England's Moeen aims to make up for lost time after virus bout

London (AFP) –


Moeen Ali has set his sights on making a big contribution to England's Test series in India after his comeback was delayed by the coronavirus.

Moeen took a break from Test cricket after being dropped during the 2019 Ashes series against Australia.

The all-rounder had hoped to feature in England's Tests in Sri Lanka earlier this month.

But rather than playing a part in a 2-0 series win, Moeen spent almost two weeks in isolation after testing positive for the virus on arrival in the country.

The 33-year-old, whose Test achievements include 181 wickets and nearly 3,000 runs, experienced three days of symptoms before spending time in self-isolation in a hotel.

He is currently back in quarantine alongside the rest of the squad in India, with everyone obliged to complete six days in their rooms and return three negative results before next week's first Test in Chennai.

"It has been tough but I'm a big believer in 'After hardship comes ease'. Hopefully there is some ease after this," Ali said.

"I feel good and I've been training normally for a while. When I got out for the first four or five days we had to be careful, because I think heart-rate can be an issue after Covid for people who do a bit of running.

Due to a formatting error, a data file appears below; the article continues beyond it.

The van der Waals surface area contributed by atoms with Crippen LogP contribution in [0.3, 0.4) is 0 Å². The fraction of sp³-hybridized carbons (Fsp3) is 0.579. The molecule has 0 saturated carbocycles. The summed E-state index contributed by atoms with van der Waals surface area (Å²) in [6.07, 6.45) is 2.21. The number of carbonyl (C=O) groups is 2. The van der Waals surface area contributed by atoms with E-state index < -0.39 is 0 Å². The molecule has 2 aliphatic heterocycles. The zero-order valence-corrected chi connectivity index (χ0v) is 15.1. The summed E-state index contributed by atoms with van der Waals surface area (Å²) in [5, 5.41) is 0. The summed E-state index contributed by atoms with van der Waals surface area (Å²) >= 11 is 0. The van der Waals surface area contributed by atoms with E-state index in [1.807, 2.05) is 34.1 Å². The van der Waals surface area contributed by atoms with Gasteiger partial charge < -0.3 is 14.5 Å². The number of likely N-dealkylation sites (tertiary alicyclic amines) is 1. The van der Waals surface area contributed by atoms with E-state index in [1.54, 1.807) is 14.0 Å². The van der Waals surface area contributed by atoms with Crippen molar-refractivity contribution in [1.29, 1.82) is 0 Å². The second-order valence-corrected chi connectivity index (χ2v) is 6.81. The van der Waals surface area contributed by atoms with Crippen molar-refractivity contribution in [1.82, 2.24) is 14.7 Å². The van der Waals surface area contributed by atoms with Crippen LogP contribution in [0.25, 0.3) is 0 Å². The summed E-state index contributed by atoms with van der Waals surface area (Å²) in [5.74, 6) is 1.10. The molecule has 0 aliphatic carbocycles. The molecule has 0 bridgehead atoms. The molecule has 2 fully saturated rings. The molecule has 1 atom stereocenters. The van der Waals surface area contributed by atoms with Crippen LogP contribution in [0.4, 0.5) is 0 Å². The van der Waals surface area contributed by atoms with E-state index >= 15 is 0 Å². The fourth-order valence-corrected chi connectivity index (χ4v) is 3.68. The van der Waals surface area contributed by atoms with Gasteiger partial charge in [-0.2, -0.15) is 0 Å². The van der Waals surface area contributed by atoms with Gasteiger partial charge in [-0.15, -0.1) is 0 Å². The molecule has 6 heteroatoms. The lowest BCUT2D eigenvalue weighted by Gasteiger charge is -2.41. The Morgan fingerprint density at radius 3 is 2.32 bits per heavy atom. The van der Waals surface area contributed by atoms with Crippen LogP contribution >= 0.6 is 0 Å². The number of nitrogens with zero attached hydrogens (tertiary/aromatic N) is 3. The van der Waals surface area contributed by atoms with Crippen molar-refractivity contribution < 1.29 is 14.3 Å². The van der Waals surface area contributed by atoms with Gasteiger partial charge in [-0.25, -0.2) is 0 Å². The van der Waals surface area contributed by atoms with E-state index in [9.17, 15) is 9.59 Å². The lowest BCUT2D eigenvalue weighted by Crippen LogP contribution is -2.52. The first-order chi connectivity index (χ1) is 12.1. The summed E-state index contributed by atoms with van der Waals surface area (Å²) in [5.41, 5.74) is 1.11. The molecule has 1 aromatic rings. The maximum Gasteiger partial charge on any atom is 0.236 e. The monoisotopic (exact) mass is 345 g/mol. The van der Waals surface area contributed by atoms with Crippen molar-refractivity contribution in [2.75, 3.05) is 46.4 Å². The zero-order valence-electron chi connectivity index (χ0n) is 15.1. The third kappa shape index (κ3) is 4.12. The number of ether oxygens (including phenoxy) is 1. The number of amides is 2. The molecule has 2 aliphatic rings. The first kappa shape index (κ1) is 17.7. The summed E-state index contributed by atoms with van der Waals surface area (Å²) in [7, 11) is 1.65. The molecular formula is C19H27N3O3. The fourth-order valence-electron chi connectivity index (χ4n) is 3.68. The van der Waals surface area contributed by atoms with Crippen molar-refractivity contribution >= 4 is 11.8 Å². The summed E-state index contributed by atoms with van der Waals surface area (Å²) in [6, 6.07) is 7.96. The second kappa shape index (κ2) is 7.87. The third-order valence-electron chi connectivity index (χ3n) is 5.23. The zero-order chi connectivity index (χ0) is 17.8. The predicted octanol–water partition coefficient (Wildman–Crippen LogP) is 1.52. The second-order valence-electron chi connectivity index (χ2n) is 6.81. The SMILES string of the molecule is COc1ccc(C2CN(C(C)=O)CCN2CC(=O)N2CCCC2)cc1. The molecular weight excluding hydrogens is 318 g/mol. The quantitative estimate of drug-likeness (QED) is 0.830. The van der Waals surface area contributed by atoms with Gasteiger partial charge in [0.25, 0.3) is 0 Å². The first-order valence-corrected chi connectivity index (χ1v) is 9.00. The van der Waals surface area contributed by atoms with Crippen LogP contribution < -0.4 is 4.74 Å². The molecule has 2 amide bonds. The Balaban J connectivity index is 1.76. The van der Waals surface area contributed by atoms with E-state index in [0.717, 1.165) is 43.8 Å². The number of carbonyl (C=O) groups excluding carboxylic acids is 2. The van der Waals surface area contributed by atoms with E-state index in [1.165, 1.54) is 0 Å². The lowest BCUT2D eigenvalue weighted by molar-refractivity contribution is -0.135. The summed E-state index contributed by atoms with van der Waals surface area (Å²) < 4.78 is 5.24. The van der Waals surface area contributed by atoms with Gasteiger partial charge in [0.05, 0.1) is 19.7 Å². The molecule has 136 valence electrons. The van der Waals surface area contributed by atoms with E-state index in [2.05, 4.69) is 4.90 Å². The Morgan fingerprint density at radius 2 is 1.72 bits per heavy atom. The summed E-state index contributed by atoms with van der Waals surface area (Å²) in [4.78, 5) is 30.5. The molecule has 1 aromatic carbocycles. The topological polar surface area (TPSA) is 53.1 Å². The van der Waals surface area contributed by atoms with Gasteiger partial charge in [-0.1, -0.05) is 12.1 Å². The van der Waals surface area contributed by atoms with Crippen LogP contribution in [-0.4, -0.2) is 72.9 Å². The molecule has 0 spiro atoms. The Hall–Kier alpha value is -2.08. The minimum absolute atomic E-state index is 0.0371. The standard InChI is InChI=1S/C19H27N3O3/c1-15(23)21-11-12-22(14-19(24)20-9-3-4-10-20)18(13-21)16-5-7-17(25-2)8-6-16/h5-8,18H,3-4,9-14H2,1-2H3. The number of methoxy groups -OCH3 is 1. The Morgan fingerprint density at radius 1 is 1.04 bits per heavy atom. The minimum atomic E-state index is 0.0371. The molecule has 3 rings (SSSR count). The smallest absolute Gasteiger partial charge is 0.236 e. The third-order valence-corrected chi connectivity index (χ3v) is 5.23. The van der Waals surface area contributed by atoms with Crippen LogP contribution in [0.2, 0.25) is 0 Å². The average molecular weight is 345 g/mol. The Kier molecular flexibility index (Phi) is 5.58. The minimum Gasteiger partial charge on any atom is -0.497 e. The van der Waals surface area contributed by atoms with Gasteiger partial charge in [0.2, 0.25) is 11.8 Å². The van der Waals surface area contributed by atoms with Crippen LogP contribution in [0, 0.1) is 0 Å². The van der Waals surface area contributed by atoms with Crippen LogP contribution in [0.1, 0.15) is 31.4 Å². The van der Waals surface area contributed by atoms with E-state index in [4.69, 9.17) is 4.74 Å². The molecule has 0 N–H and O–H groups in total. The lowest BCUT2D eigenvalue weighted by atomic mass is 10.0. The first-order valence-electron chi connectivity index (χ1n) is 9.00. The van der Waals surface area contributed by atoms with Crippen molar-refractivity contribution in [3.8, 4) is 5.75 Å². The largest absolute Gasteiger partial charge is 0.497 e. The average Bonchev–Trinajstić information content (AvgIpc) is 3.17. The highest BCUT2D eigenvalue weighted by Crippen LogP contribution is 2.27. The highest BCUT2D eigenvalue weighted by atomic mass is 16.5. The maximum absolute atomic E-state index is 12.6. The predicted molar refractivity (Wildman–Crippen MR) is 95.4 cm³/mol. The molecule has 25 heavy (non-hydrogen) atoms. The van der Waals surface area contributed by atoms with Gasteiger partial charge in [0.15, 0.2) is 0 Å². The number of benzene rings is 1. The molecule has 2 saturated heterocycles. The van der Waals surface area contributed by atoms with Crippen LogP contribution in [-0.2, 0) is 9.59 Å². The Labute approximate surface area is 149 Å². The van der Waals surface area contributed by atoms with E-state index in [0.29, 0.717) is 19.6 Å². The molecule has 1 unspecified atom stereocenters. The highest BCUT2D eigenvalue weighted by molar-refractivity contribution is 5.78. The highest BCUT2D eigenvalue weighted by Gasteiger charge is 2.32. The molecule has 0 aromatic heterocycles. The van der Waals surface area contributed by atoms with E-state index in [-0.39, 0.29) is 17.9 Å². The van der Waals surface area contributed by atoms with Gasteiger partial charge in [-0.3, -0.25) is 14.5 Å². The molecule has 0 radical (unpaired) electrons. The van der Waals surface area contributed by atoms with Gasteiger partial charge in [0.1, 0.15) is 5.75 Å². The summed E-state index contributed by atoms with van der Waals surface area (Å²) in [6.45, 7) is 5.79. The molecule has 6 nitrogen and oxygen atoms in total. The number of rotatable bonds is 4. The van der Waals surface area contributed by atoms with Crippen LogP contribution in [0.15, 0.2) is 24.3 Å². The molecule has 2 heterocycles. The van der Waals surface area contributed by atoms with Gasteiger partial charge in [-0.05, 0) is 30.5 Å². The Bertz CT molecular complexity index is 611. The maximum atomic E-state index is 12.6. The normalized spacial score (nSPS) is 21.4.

"I have no match practice or anything but when we get out of here I'll train as hard as I can, spend time on my feet and try to be ready."

Reflecting on his initial experience of Covid-19, Moeen said: "I was not surprised because once I landed I didn't feel great.

"Part of me was thinking 'Let's get this over and done with, as long as it's not too bad'.

"I had loss of taste for a day or so, splitting headaches for three days, my body was very sore and I've never experienced that sort of tiredness before in my life. It was three days feeling pretty rough and the rest was fine.

"I didn't want the cough and fever and thankfully I didn't have that. There's part of you that's worried and anticipating it would be bad."

Having experienced the virus first-hand, Ali is backing the United Kingdom's vaccination programme at a time when there is a nervousness among some Muslim communities that the vaccine may be forbidden in Islamic Law.

"Having spoken to people who know quite a bit about it, I'd take it and get my family and others to take it," he said.

"It's like any vaccine, there's a lot of conspiracy theories out there but it's just medicine evolving.

"In our community people are sometimes not sure whether to take something -- a bit cautious -- but for things to get back to normal, it's important that we do it."